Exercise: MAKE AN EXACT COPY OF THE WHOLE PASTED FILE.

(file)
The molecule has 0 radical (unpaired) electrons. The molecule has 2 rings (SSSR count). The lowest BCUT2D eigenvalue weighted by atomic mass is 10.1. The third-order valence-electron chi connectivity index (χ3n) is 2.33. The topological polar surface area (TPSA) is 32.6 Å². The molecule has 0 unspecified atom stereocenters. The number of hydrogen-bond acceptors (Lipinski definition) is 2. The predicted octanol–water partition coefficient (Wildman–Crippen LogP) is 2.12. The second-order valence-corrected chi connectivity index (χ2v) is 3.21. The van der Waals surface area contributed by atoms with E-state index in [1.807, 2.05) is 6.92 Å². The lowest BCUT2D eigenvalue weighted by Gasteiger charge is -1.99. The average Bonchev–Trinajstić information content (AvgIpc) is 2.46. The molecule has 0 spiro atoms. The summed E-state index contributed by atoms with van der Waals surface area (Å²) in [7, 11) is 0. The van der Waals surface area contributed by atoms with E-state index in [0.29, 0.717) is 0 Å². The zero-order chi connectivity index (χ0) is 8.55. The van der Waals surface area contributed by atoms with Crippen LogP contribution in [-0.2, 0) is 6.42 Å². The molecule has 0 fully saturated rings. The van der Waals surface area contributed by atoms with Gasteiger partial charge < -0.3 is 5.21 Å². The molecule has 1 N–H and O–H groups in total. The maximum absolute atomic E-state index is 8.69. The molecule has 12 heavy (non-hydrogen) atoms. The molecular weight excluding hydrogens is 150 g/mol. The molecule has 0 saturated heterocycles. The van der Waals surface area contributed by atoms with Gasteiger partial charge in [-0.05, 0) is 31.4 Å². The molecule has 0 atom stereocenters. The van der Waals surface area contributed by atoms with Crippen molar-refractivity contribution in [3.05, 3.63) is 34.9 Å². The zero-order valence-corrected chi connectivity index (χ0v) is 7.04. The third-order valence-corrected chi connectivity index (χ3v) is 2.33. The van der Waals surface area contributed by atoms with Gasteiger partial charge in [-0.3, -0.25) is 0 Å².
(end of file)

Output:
The molecule has 0 radical (unpaired) electrons. The molecule has 2 rings (SSSR count). The lowest BCUT2D eigenvalue weighted by atomic mass is 10.1. The third-order valence-electron chi connectivity index (χ3n) is 2.33. The topological polar surface area (TPSA) is 32.6 Å². The molecule has 0 unspecified atom stereocenters. The number of hydrogen-bond acceptors (Lipinski definition) is 2. The predicted octanol–water partition coefficient (Wildman–Crippen LogP) is 2.12. The second-order valence-corrected chi connectivity index (χ2v) is 3.21. The van der Waals surface area contributed by atoms with E-state index in [1.807, 2.05) is 6.92 Å². The lowest BCUT2D eigenvalue weighted by Gasteiger charge is -1.99. The average Bonchev–Trinajstić information content (AvgIpc) is 2.46. The molecule has 0 spiro atoms. The summed E-state index contributed by atoms with van der Waals surface area (Å²) in [7, 11) is 0. The van der Waals surface area contributed by atoms with E-state index in [0.29, 0.717) is 0 Å². The zero-order chi connectivity index (χ0) is 8.55. The van der Waals surface area contributed by atoms with Crippen LogP contribution in [-0.2, 0) is 6.42 Å². The molecule has 0 fully saturated rings. The van der Waals surface area contributed by atoms with Gasteiger partial charge < -0.3 is 5.21 Å². The molecule has 1 N–H and O–H groups in total. The maximum absolute atomic E-state index is 8.69. The molecule has 12 heavy (non-hydrogen) atoms. The molecular weight excluding hydrogens is 150 g/mol. The molecule has 0 saturated heterocycles. The van der Waals surface area contributed by atoms with Gasteiger partial charge in [-0.05, 0) is 31.4 Å². The molecule has 0 atom stereocenters. The van der Waals surface area contributed by atoms with Crippen molar-refractivity contribution in [3.05, 3.63) is 34.9 Å². The zero-order valence-corrected chi connectivity index (χ0v) is 7.04. The third-order valence-corrected chi connectivity index (χ3v) is 2.33. The van der Waals surface area contributed by atoms with Gasteiger partial charge in [-0.3, -0.25) is 0 Å².